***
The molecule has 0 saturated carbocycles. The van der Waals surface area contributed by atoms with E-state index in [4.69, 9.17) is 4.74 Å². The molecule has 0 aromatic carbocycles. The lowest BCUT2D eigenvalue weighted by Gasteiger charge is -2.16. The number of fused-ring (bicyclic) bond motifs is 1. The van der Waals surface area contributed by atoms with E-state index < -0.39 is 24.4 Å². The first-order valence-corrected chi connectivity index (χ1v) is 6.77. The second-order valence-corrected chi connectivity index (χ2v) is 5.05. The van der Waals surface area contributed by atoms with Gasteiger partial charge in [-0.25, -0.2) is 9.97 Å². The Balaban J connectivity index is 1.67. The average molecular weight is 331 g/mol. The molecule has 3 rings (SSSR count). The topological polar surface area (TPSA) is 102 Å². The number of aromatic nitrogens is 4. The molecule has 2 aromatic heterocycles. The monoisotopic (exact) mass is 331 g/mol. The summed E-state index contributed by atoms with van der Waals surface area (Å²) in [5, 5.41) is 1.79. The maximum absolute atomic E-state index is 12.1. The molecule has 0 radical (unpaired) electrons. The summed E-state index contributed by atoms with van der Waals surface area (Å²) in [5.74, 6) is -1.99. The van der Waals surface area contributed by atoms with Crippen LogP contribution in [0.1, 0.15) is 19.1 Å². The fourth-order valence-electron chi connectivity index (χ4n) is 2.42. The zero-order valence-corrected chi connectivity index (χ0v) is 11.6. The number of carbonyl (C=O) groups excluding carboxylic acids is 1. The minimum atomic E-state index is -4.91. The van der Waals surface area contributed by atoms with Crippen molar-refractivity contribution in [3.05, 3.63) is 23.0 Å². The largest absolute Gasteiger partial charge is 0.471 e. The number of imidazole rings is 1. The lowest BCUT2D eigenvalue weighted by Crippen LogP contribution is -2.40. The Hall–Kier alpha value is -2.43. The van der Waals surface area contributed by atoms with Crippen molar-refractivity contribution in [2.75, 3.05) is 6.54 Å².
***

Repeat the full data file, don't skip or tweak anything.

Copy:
The molecule has 0 saturated carbocycles. The van der Waals surface area contributed by atoms with E-state index in [4.69, 9.17) is 4.74 Å². The molecule has 0 aromatic carbocycles. The lowest BCUT2D eigenvalue weighted by Gasteiger charge is -2.16. The number of fused-ring (bicyclic) bond motifs is 1. The van der Waals surface area contributed by atoms with E-state index < -0.39 is 24.4 Å². The first-order valence-corrected chi connectivity index (χ1v) is 6.77. The second-order valence-corrected chi connectivity index (χ2v) is 5.05. The van der Waals surface area contributed by atoms with Gasteiger partial charge in [-0.25, -0.2) is 9.97 Å². The Balaban J connectivity index is 1.67. The average molecular weight is 331 g/mol. The molecule has 3 rings (SSSR count). The topological polar surface area (TPSA) is 102 Å². The number of aromatic nitrogens is 4. The molecule has 2 aromatic heterocycles. The monoisotopic (exact) mass is 331 g/mol. The summed E-state index contributed by atoms with van der Waals surface area (Å²) in [5, 5.41) is 1.79. The maximum absolute atomic E-state index is 12.1. The molecule has 0 radical (unpaired) electrons. The summed E-state index contributed by atoms with van der Waals surface area (Å²) in [5.74, 6) is -1.99. The van der Waals surface area contributed by atoms with Crippen LogP contribution in [0.1, 0.15) is 19.1 Å². The fourth-order valence-electron chi connectivity index (χ4n) is 2.42. The zero-order valence-corrected chi connectivity index (χ0v) is 11.6. The number of carbonyl (C=O) groups excluding carboxylic acids is 1. The minimum atomic E-state index is -4.91. The van der Waals surface area contributed by atoms with Crippen molar-refractivity contribution in [3.05, 3.63) is 23.0 Å². The largest absolute Gasteiger partial charge is 0.471 e. The number of imidazole rings is 1. The lowest BCUT2D eigenvalue weighted by Crippen LogP contribution is -2.40. The Hall–Kier alpha value is -2.43. The van der Waals surface area contributed by atoms with Crippen molar-refractivity contribution in [2.75, 3.05) is 6.54 Å².